"There's a few aul boys like myself and Marc (ó Sé) still doing a bit of messing, but the young fellas bring their own twist to the banter with the phones and the 'Whatsapp' and what have you," he quips about their ability to stealth bomb you from a distance with all their mobile gizmos.
Yet that young blood, his wife and family, and even the dogs, have all helped him back from the wilderness.
They have four dogs now, adding a second Kerry Blue as a companion for his late father's dog that he brought home from the funeral in Tyrone two years ago.
"There was a lot of mornings I'd be out on the beach, trying to get the leg into the water and stuff. You'd be fairly lonely and depressed if you were by yourself, but, sure, you'd throw a few of the dogs into the car and you'd be fine."
He recovered from the shoulder injury three weeks quicker than expected and came off the bench late against Clare and Cork in his only games this season – apart from one with the club.
He may have gone from Hollywood to off-Broadway, but the man who brought that bit of fairy dust to Irish basketball and gaelic football is happy to play even a bit-part.
Tralee no longer fields a national league team in basketball, but not a week goes by without someone telling the former Irish 'Player of the Year' how much they miss going up to watch the Tigers in the 'Complex.'
He still fervently follows the NBA – rooted for the Spurs this year – and started his own basketball camp for kids last Halloween.
It attracted 70 youngsters in its first year and, of course, had a typical Donaghy twist.
On the final day they were instructed to bring in their costumes and the morning was devoted to perfecting an internet dance craze called 'The Harlem Shake.'
As for Galway tomorrow, the game rekindles memories of one of his muckiest days in the Kerry trenches.
"I remember squeezing my gloves out in 2008, buckets of water coming out of them and Finian Hanley, who's a friend of mine, bouncing off me every time I went out to win a ball. Unbelievable.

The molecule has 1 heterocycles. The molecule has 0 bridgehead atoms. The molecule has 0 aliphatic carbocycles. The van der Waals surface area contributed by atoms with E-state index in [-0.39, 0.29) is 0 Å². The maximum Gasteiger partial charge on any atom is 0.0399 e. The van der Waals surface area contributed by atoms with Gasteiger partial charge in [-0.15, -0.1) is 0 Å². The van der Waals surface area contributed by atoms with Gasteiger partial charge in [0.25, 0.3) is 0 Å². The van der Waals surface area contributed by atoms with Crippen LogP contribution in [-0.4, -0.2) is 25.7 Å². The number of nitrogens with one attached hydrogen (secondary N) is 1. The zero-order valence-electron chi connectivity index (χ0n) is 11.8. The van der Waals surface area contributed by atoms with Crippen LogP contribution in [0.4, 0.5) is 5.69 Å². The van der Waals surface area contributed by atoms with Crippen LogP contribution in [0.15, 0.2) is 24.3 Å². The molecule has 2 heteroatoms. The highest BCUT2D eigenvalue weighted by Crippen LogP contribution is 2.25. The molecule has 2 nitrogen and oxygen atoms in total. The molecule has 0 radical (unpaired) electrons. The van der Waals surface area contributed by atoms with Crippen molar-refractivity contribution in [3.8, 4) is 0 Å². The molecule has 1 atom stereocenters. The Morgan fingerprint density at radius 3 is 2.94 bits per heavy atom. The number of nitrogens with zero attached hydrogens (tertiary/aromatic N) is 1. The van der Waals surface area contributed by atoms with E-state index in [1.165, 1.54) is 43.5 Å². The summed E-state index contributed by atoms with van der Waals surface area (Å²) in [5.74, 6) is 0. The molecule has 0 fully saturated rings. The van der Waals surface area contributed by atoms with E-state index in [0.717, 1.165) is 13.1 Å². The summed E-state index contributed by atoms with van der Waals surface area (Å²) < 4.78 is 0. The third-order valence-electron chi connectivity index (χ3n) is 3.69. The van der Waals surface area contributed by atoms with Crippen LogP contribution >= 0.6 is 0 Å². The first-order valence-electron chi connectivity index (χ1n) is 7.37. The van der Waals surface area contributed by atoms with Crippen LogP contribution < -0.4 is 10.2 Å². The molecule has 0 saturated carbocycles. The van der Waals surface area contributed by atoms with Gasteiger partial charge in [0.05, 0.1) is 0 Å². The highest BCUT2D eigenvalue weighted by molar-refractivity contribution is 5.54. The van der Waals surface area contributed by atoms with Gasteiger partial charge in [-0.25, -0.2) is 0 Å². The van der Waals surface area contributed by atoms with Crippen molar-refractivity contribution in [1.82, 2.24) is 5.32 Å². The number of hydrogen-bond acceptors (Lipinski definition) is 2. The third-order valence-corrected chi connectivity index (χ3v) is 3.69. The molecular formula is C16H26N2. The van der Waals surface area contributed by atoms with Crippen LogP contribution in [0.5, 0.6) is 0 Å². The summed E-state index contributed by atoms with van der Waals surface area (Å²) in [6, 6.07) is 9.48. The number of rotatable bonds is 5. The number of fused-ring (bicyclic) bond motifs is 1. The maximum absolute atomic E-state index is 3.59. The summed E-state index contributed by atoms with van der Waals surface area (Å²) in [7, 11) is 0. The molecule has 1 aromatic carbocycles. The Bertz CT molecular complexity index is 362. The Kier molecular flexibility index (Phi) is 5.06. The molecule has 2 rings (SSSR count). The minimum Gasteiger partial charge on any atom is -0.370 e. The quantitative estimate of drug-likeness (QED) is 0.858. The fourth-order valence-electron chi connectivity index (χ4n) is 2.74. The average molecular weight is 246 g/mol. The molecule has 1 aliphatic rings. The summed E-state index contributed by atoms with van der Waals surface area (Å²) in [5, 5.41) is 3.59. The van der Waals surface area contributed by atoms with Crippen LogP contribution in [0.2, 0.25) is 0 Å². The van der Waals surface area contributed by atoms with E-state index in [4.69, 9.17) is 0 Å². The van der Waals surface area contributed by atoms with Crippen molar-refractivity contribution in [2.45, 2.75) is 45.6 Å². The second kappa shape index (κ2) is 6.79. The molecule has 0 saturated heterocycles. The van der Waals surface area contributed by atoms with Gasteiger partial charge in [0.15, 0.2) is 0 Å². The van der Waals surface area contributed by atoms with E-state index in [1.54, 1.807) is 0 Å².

"Daniel Bohane, a clubmate, came in and shored us up at full-back because Joe Bergin was causing us a bit of trouble," he recalls.
Their paths may not have crossed much since, but he points out that Fitzmaurice's experience as former Kerry U-21 boss means he's well aware of Galway's rising talent.
Closer to home on the club front, With Legion knocking out the Goochless Dr Crokes, the gate to county championship glory is also open this summer for Donaghy and his Austin Stacks team-mates.
James O'Donoghue and Co now face Dingle in the glamour tie of the quarter-finals, while Donaghy mock-groans at being lined up against West Kerry. "Jeez, I'll be hopping off Marc ó Sé whenever that's played. And he'll be wearing off me and complaining to the ref that I'm doing all the pulling and dragging!"
But first comes the county.
"As long as I feel I can help the team on the field of play, I'll hang around because when I was a young fella no one ever talked about me being a Kerry footballer."
He still recalls an old man in a pub once, telling him that being a Kerry minor was irrelevant – that only playing Kerry U-21 gave you any shot at glory.
"When he said that I thought, 'yeah, I'm a Kerry U-21, I might have a chance here?'
"That was probably the first time it ever came into my head that I could play football and not concentrate solely on basketball.
"It hasn't worked out too badly."